Monday, 12 December 2011


The Snatch is a very early Bill Pronzini novel and the very first of his long running Nameless Detective series. And it's a very decent beginning. Pronzini may have been just starting out on his longer form career but he'd already gone some way to developing his skills through his short stories. Don't be fooled by the pedestrian seeming set up to the plot, what looks like a routine kidnapping and ransom soon manages to throw a few curve balls. It's all cleanly written and constructed, playing to its pulp noir influences, the most commendable aspect being the character development of our unconventional hero. He's a very engaging character, a devotee to the pulps himself which engenders a neat homage within homage dynamic that blurs the boundaries between Pronzini himself and his nameless protagonist. Within the first few pages, Nameless has already compared someone to Doc Savage and greater props to the author for allowing an image of Lester Leith, Erle Stanley Gardener's crafty pulp creation, to jolt Nameless from a blue funk onto a hotter trail. Nameless's obsession with the pulps is a major aspect of the series, in this first book it highlights the cracks in his already crumbling and damaged relationship with his current girlfriend. Her judgement being," I want a man. Not a stubborn and self-deluding adolescent trying to live the life of a fictional hero." This isn't just fan fiction though, Pronzini just happens to be a very fine storyteller, mastering the art of hard-boiled dialogue and first person stream of consciousness that wouldn't sit uncomfortably next to the 30's pulp maestros both he and Nameless idolises.

Friday, 2 December 2011

Jacinto's Remnant

Jacinto's Remnant is the second book in the Gears of War series following on directly after the events portrayed in Gears of War 2 the popular Xbox 360 game. The humans of Sera have destroyed their last major stronghold Jacinto in a desperate attempt to flood the underground lair of the Locust. The survivors flee in search of a new refuge, hoping that the monsters from below have been all but wiped out. The book documents the Gears and the civilians of Jacinto scouting for a new island home - an old CoG Naval Base at Vectes. Like the first book it periodically looks back at an earlier historic moment in the conflict. This time it shines a light onto the dark days when Prescott authorises Hammer Strikes to obliterate all but one human enclave on the planet of Sera. The CoG government has come to the conclusion that they are doomed - unless they do the unthinkable. It still seems unthinkable to me, even knowing that saving a few is better than saving none, to press a button and wipe out 99% of your own people seems like the sort of scenario that sits more comfortably among the back story of a computer game, but in a book it has to pass closer scrutiny and even though I love Gears I tend to think ordered societies would be much more likely to go down fighting rather than resort , even in desperation, to such tactics. Mores and attitudes are very much to the fore within these books, with many of the characters, particularly Hoffman and Mataki, struggling to shift perspectives when society shifts to and from a war footing and to and from fighting a completely different and unfathomable monstrous species to fighting their own, sometimes hardly less monstrous and unfathomable.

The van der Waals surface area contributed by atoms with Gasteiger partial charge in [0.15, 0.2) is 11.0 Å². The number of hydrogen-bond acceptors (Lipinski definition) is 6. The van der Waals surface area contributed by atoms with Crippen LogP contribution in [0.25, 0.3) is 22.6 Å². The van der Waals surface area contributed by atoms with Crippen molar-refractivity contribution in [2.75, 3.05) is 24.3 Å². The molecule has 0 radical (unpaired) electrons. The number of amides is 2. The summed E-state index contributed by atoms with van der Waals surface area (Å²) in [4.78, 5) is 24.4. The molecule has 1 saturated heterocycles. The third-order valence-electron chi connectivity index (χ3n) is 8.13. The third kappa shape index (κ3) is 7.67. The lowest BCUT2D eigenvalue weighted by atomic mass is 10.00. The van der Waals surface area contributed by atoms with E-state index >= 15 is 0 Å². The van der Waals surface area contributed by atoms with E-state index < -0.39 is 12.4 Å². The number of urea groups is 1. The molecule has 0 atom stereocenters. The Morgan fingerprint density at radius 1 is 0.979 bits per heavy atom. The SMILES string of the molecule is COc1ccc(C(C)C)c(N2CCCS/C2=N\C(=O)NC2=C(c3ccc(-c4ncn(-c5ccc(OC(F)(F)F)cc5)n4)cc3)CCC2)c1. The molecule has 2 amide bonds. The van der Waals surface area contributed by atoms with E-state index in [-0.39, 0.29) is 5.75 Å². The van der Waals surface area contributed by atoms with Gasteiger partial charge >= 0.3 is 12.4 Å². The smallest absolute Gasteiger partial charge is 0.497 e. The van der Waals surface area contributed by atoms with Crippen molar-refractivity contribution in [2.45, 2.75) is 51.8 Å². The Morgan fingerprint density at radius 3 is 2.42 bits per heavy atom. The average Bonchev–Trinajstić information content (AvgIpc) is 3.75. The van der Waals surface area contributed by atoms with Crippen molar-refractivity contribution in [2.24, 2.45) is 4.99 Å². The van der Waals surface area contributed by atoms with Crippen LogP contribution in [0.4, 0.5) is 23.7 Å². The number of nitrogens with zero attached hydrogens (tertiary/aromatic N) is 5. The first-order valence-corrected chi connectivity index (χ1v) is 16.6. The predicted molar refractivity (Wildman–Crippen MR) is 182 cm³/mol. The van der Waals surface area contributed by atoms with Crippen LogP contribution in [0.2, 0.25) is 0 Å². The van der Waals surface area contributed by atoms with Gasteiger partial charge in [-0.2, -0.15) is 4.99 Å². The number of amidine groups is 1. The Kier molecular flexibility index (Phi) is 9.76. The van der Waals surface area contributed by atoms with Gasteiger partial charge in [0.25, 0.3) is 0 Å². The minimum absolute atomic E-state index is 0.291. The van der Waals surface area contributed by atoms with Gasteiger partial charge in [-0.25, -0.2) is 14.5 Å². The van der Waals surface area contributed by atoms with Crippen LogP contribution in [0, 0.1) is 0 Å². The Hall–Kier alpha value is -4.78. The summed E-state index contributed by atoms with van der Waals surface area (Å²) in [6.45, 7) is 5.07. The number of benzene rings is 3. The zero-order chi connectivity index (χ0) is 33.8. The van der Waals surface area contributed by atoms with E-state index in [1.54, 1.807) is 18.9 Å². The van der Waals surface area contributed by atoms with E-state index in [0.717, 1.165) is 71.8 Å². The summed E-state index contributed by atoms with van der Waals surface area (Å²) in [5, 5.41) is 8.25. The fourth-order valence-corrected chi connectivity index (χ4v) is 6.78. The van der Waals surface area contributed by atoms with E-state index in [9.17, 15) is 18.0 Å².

I get the feeling Traviss really has a soft spot for Hoffman and that some of the careless characterisation from the game doesn't sit well with her. Hoffman's decision to leave Fenix, a decorated war hero, to die in an abandoned prison, overrun with Locust, being the standout bump in the road. Following on from Gears 2 the book also has to deal with the aftermath of Dom Santiago finding his long lost wife and the terrible choice he had to make. It's perhaps the key note emotional event from the sometimes quite thin plotting that the game achieved and Karen Traviss does well in painting a more detailed account of the consequences to Dom and those around him.
For a book standing squarely in the military sci-fi genre there's a severe shortage of actual action, no large Aspho Fields style battles, just some fairly routine skirmishes. It wasn't a problem for me, I enjoyed the post apocalyptic scenario focusing on rebooting society from a bare remnant. Despite the lack of action there's still plenty of drama, spot on characterisation, a sort of cosiness that come from spending time with well loved and time worn Gears and mystery lurking in the dark and the deeps.